In the aftermath of TCU and Baylor being left out of the first college football playoff, many advocated for an 8-team playoff. It is so, so stupid.
An 8-team playoff does not make sense because it’s either too many teams or not enough. The notion that all five power conferences deserve an automatic bid is extremely short-sighted. In 2012, an unranked Wisconsin won the Big Ten. There are other examples of teams from outside the Power Five, see Cincinnati or Boise State in 2009, finishing well ahead of Power Conference champions. If you let one conference in, you need to let them all in.
Furthermore, an 8-team playoff provides zero reward for an Alabama or Oregon. In fact, in an 8-team playoff, both teams would have been better off not playing in their respective title games than risk injury.
So what to do?
In truth, a four-team playoff is proving to be far more successful than I envisioned. The real problem was not with the result but the process. As many predicted, the weekly rankings provided no real insight into the final rankings and exist as discussion fodder for ESPN.
The timing of the playoffs will prove to be a problem the next two years. While the New Year’s Day doubleheader of Florida State/Oregon and Alabama/Ohio State is going to be incredible, next year those games would be on New Year’s Eve. Yes, a playoff semifinal will start at 4 p.m. on New Year’s Eve day.
Why? Because the Big 12 and SEC didn’t like the Rose Bowl’s spot and made ESPN give them New Year’s night every year. It is a significant problem. But we will wait until next year for that fiasco.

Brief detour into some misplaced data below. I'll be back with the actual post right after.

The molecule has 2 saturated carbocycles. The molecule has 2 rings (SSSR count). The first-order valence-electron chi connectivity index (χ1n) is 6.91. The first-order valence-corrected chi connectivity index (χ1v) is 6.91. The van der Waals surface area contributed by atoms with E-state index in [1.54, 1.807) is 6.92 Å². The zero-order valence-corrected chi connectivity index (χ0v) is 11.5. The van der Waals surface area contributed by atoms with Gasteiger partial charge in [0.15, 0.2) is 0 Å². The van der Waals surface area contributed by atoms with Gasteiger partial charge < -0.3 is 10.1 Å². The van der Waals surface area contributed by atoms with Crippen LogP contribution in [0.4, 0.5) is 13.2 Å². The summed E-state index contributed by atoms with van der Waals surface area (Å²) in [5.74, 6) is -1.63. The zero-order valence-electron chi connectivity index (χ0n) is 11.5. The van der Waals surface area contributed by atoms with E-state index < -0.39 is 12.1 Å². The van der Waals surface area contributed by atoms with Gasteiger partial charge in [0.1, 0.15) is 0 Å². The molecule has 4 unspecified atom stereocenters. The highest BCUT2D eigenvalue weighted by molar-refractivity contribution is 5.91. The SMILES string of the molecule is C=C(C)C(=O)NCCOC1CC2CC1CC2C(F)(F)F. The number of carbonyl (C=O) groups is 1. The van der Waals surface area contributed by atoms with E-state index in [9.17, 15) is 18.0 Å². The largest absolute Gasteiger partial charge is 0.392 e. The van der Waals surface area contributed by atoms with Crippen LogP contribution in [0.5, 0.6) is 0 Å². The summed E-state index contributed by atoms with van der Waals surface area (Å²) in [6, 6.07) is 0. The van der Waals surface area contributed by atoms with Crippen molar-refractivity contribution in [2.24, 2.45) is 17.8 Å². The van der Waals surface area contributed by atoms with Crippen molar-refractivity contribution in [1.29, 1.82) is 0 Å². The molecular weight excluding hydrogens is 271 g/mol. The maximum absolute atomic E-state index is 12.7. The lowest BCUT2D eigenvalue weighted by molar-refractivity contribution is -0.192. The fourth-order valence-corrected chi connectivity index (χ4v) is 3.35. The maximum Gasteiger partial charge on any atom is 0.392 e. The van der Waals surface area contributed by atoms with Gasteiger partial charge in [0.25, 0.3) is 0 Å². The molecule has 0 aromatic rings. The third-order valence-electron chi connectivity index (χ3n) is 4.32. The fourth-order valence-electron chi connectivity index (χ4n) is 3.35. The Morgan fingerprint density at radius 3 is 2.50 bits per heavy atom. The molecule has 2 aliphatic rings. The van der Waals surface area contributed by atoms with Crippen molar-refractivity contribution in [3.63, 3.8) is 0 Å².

And the fix is really easy – the Sugar Bowl isn’t every New Year’s and the playoff semifinals are played on New Year’s Eve and New Year’s Night in primetime. Because the playoff only has schedules set for the next three years, I think that it will be changed.
But what if the four-team selection gets messier in future years? The proper move isn’t to 8 – it’s to 16. Last year, I explained in detail how it would work.
The key points: First two rounds on campus, top 4 seeds are conference champions, 10 auto bids for champions, 6 at-large bids, semifinals on New Year’s Day and the championship the following Monday like it is now.
How would that look for 2014? Glad you asked:
- #16 Georgia Southern (9-3) at #1 Alabama (12-1)
- #9 Ole Miss (10-2) at #8 Michigan State (10-2)
- #13 Memphis (9-3) at #4 Ohio State (12-1)
- #12 Boise State (11-2) at #5 Baylor (11-1)
- #14 Marshall (12-1) at #3 Florida State (13-0)
- #11 Kansas State (10-2) at #6 TCU (11-1)
- #10 Arizona (10-3) at #7 Mississippi State (10-2)
- #15 Northern Illinois (11-2) at #2 Oregon (12-1)
To be fair, we do not know how the final 4 Group of Five champions would have been slotted or if the at-large teams (6-11) would have been seeded if it actually mattered. But this would give us a lot more football and a lot better football.
One thing I noticed in doing this exercise in 2014 compared to 2013 is how different it felt. Compared to the BCS, a 16-team playoff felt like heaven. Compared to the four-team playoff, it feels only marginally better.
The question remains: Was this first year an anomaly for the four-team playoff or will it usually work out? There is little doubt that arguing between TCU, Baylor and Ohio State felt less serious than arguing over, say, #2 Alabama and #3 Oregon. There is no fear a truly deserving team will be left out. At least not yet.
We need several more years of the four-team playoff to properly evaluate it. We need a legitimate undefeated Group of Five team to test the system. We need a legitimate conference runner-up, such as last year’s Alabama, to test it.
Year 1 appears to be a rousing success. I still believe the future will eventually end up at a 16-team playoff…I’m just not sure if that future is 10 or 40 years away.
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